Montreal

Mont Sainte-Anne ski lift comes to sudden stop, injuring 21

Skiers looking to hit the slopes at Mont Sainte-Anne on Friday had their plans disrupted after the hill's ski lift came to an abrupt halt, jostling passengers inside gondolas.

12 taken to hospital by ambulance

The ski lift came to an abrupt stop, causing some minor injuries for people who were inside gondolas at the time. (Guylaine Bussiere/RADIO-CANADA)

A ski lift at Mont Sainte-Anne came to a sudden stop Friday morning, leaving 21 people injured, including 12 who were taken to hospital by ambulance.

Skier Jacques Hardy said the abruptness of the stop caused the gondola he was in to swing almost completely around the lift cable.

"We started to swing from one side to the other," he said. "We almost did a 360. Two of the three cabin windows came out and another passenger almost fell out. We had to hold him by his feet."

Radio-Canada anchor Patrice Roy was on board one of the gondolas when it stopped and described the suddenly violent motion that ensued.

"All of a sudden, pow! It started to swing massively," he said. "It was swinging so much that there were gondolas a little above us that hit the lift tower."

Roy said the windows broke on those gondolas and the skiers' skis were dislodged from the external carrier and fell to the hill below.

The ski resort later restarted the lift and checked passengers for injuries when they disembarked.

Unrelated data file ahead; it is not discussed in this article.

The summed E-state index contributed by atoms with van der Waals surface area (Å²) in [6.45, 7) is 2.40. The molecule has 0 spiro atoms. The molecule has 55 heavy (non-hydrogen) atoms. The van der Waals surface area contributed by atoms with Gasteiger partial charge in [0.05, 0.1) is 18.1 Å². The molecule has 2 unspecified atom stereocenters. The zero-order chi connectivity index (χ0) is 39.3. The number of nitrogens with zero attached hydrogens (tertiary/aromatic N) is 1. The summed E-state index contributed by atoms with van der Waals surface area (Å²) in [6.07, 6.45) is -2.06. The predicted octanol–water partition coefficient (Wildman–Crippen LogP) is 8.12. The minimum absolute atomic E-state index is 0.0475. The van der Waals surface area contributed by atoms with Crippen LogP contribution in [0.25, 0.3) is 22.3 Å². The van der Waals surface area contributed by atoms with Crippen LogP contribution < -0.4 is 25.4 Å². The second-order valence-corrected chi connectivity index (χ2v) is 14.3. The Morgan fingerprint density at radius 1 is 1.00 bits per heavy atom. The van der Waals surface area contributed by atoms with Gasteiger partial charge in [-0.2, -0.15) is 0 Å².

Mont Sainte-Anne is located 40 kilometres northeast of Quebec City.

The lift has 80 gondolas that can carry up to eight passengers each, said Maxime Cretin, vice-president and general manager of the eastern region for Resorts of the Canadian Rockies, which owns the resort.

Cretin said that they will be launching an investigation to find out what caused the incident. He said compensation for those who were injured is possible if the investigation finds that the resort was responsible for the accident.

With files from Radio-Canada

Comments

To encourage thoughtful and respectful conversations, first and last names will appear with each submission to CBC/Radio-Canada's online communities (except in children and youth-oriented communities). Pseudonyms will no longer be permitted.

By submitting a comment, you accept that CBC has the right to reproduce and publish that comment in whole or in part, in any manner CBC chooses. Please note that CBC does not endorse the opinions expressed in comments. Comments on this story are moderated according to our Submission Guidelines. Comments are welcome while open. We reserve the right to close comments at any time.

Become a CBC Member

Join the conversation  Create account

Already have an account?

now